Whether it is Regulation S-P6 or a state law, there are numerous rules and regulations that govern whether and when a third-party can receive information about an advisor’s clients. Regulation S-P requires financial institutions to safeguard consumer information, and, among other things, provide such consumers a notice describing the conditions under which they may disclose the consumer’s information to nonaffiliated third parties. In addition, Regulation S-P requires a company to provide a method for consumers to prevent such disclosure by “opting out” of that disclosure.7
In the context of adviser recruiting, when a transitioning adviser delivers client information to a New Firm, the potential for impact under Regulation S-P cannot be overlooked. Regardless of whether the client feels that the individual, not the firm, is the client’s advisor, the law does not accommodate that belief. This scenario was apparent In the Matter of NEXT Financial Group8 where, among other things, NEXT Financial Group (“NEXT”), the onboarding firm, encouraged advisor recruits to provide nonpublic customer information to NEXT so that NEXT could assist with the completion of new account transfer paperwork prior to the advisor recruit’s breakaway from his or her former firm. Thus, consumer information was disclosed to NEXT even though the customers had not consented to the disclosure nor to the transfer of their account(s). In the enforcement action relating to this matter, the SEC found that NEXT had both violated and aided and abetted violations of Regulation S-P.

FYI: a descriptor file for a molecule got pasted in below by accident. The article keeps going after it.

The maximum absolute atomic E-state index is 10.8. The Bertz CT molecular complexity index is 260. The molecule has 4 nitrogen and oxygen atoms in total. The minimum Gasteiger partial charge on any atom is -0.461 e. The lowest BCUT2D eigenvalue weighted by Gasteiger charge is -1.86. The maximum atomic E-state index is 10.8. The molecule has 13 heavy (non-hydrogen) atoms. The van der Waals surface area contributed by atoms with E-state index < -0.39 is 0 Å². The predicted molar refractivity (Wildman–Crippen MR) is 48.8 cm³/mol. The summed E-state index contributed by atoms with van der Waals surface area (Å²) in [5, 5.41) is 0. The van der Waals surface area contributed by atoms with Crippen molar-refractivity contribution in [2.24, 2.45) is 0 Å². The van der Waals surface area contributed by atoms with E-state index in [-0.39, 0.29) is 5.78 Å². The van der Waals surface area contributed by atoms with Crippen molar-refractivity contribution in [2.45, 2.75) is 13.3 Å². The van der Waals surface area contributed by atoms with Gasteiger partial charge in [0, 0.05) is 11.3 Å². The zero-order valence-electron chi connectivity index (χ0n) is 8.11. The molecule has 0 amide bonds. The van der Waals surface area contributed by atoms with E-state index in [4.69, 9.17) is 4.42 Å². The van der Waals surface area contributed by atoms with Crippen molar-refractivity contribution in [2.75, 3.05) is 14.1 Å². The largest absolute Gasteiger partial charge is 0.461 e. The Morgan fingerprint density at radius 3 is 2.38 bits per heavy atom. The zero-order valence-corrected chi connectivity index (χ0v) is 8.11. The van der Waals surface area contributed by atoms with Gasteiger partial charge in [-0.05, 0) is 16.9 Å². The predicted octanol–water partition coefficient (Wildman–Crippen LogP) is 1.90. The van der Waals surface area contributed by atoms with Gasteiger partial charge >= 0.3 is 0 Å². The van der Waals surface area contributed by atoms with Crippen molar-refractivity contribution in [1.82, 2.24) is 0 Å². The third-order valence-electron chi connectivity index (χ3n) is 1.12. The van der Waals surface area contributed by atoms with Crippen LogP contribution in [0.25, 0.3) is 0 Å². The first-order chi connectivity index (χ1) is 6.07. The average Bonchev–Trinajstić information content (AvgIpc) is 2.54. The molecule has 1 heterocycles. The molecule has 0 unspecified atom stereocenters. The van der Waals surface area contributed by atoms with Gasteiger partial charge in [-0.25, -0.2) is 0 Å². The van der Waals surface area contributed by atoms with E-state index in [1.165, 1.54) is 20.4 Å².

In addition to Regulation S-P, state laws can impose obligations in addition to or greater than federal law on a transitioning advisor and the onboarding firm. For example, the State of California requires a client to “opt-in” prior to sharing certain information with third parties.9 Depending on where a client is located, a transitioning advisor and the onboarding firm should consider whether extra steps are necessary in order to ensure that state-level privacy considerations are followed in connection with a transition event.
Step 4: Engage Professional Advisors to Assist with the Onboarding Process